Friday, March 13, 2015

Dancing with Stars

[7 am] I awoke on the westbound Empire Builder this morning, running along the Columbia River, inbound for Portland. Today I will see Ma'ikwe for the first time since she told me she wants out of the marriage Feb 6. While I'm definitely looking forward to it, there's also wonderment at what will unfold. It's not as if I'm in control.

She's two weeks into her six-week sustainability tour, and is growing as a rock star in the burgeoning world of sustainability education, springboarding off her October 2013 TEDx talk ("Sustainable Is Possible") she's managed to line up speaking gigs like Rockettes. For the next two days we get to dance together—some on stage (giving a live demonstration of high-end facilitation at Cascadia Commons in Portland OR), but mostly in private, as we perform our minuet of intimacy with minor chords of sadness.

[10 am] As soon as I got off the train in Portland (six minutes early, mind you—go Amtrak) I sat on a bench in the Waiting Area, got connected via wifi and posted a long report while I downloaded the 40 or so messages that had queued up in the 46 hours I had been offline. I was just starting to walk through the messages when Ma'ikwe walked up and gave me a hug. It was great to see her (and to get her help schlepping luggage to the car sent to collect me).

[11 am] After settling in at Cascadia Commons, Ma'ikwe and I had a two-hour conversation about where we were, where we wanted to get to, and the best path for accomplishing that.

I was able to tell her that I still wanted relationship with her and had considerable latitude about what that might look like, so long as it was something that she embraced as well. Her answers in this matter, I felt, would have considerable bearing on the matter of where it made most sense for me to be living. On the one hand stood the litany of criticisms that informed her decision to ask for a divorce. On the other stood her genuine offer to continue as teaching partners, and the rekindled warmth with which she's been solicitous about my recent health challenges and her eagerness to swap observations about what we're noticing these days—a measure of how well we know each other and respect each others' insights. It's been confusing, and I wanted to check this out while looking each other in the eye.

Ma'ikwe was able to affirm a mutual interest in remaining close friends, yet she's clear that she wants to proceed with the divorce and cease our sexual relationship. That might be revisited in the future, but she cautioned me not to count on it. She is downright positive about teaching together and was promotional about our living together at Dancing Rabbit (in separate houses).

It felt good to express clearly and directly what I want. Though Ma'ikwe offered half a loaf and not a full one, there was nonetheless sustenance her response and I came away calm and with something to chew on. Retaining my best friend is a definite plus, and was enough to justify my looking deeper at cost of living issues as a data point in my search for where next to call home.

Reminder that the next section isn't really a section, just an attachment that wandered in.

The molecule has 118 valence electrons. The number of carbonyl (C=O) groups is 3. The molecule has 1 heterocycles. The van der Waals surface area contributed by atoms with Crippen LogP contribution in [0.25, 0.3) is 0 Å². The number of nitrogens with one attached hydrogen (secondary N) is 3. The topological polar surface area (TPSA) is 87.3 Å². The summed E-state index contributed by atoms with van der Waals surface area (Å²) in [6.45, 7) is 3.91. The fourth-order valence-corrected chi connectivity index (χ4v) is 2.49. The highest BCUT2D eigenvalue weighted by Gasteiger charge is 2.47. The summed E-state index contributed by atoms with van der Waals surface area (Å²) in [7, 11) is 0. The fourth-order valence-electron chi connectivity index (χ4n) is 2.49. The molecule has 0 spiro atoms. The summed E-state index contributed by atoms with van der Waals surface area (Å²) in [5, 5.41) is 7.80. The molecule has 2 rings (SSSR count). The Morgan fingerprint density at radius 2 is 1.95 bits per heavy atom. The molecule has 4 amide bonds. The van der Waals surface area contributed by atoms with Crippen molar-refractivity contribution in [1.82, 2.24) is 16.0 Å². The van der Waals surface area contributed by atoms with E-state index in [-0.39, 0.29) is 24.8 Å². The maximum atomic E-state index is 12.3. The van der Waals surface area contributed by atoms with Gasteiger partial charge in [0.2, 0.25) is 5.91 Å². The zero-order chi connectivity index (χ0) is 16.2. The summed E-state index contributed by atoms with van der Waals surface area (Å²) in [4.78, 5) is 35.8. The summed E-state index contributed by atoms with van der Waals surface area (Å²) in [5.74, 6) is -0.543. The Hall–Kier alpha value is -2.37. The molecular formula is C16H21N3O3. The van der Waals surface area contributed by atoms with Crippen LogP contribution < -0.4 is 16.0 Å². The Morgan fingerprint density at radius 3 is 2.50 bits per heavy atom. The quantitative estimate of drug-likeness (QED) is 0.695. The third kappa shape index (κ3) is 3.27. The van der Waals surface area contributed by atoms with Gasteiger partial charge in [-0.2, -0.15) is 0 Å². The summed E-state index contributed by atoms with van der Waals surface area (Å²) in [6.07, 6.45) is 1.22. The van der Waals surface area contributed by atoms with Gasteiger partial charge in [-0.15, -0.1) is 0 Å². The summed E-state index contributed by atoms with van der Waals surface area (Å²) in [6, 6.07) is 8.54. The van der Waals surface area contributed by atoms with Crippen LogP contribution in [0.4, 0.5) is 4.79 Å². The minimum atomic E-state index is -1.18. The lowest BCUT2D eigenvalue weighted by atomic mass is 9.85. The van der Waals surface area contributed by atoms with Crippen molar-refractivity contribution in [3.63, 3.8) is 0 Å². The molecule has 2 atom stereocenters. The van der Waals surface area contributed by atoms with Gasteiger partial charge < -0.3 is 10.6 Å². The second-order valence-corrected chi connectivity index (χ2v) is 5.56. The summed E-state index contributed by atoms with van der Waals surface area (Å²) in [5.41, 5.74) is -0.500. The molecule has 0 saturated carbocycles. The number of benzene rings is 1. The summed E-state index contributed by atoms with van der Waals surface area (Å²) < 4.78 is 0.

By confirming her desire to move forward with our divorce, it was pertinent to take a closer look at how to equitably separate our finances. While we have substantial areas of agreement (whew) there still remain some sensitive spots and it was awkward for both of us to steer clear of tensions relating to how we shared (or didn't share enough) financial decisions in the past and what constitutes generosity.

[2:30 pm] We took a break for 90 minutes and then repaired to a hot tub for another round of engagement in a more buoyant environment. While the precipitating financial questions are not all dissolved resolved, the gap has been considerably narrowed and I came away from the afternoon much relieved. The bottom line is that we'll be able to figure this out.

[8:30 pm] For two hours in the evening we ate Thai food and met with members of the Cascadia facilitation corps to discuss background on the topics we'll be addressing tomorrow. It was amazing how easily Ma'ikwe and I dropped into professional facilitator mode—like putting on a pair of old slippers.

As Ma'ikwe may need to leave Cascadia for another venue (to be in situ for a workshop she's leading Sunday at a different community) right after our work tomorrow concludes, she and I may not have another chance at our divorce minuet this visit. Having gotten off the train only this morning, it's a bit surreal to contemplate being back on board the eastbound Empire Builder Sunday afternoon. 

But today was worth it. I'm looking forward to sleeping on a bed that doesn't move tonight, and in the morning enjoying the rest of my unusual life.

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